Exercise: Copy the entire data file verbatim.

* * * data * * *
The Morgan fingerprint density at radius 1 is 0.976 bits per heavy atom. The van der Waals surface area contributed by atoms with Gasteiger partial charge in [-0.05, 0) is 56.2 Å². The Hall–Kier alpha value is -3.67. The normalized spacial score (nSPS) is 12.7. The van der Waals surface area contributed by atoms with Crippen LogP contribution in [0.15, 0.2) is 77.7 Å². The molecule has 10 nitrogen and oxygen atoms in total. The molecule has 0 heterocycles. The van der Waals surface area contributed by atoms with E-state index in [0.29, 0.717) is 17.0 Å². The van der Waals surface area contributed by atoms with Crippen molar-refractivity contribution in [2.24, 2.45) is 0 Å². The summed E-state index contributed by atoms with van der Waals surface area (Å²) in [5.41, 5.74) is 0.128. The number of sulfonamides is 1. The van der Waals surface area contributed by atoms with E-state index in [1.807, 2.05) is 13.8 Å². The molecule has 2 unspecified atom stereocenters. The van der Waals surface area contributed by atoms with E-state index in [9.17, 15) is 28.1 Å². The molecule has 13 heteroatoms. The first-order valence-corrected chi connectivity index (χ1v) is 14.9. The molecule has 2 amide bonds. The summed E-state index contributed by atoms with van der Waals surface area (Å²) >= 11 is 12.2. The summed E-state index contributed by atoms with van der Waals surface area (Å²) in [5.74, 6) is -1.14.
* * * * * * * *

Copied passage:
The Morgan fingerprint density at radius 1 is 0.976 bits per heavy atom. The van der Waals surface area contributed by atoms with Gasteiger partial charge in [-0.05, 0) is 56.2 Å². The Hall–Kier alpha value is -3.67. The normalized spacial score (nSPS) is 12.7. The van der Waals surface area contributed by atoms with Crippen LogP contribution in [0.15, 0.2) is 77.7 Å². The molecule has 10 nitrogen and oxygen atoms in total. The molecule has 0 heterocycles. The van der Waals surface area contributed by atoms with E-state index in [0.29, 0.717) is 17.0 Å². The van der Waals surface area contributed by atoms with Crippen molar-refractivity contribution in [2.24, 2.45) is 0 Å². The summed E-state index contributed by atoms with van der Waals surface area (Å²) in [5.41, 5.74) is 0.128. The number of sulfonamides is 1. The van der Waals surface area contributed by atoms with E-state index in [1.807, 2.05) is 13.8 Å². The molecule has 2 unspecified atom stereocenters. The van der Waals surface area contributed by atoms with E-state index in [9.17, 15) is 28.1 Å². The molecule has 13 heteroatoms. The first-order valence-corrected chi connectivity index (χ1v) is 14.9. The molecule has 2 amide bonds. The summed E-state index contributed by atoms with van der Waals surface area (Å²) >= 11 is 12.2. The summed E-state index contributed by atoms with van der Waals surface area (Å²) in [5.74, 6) is -1.14.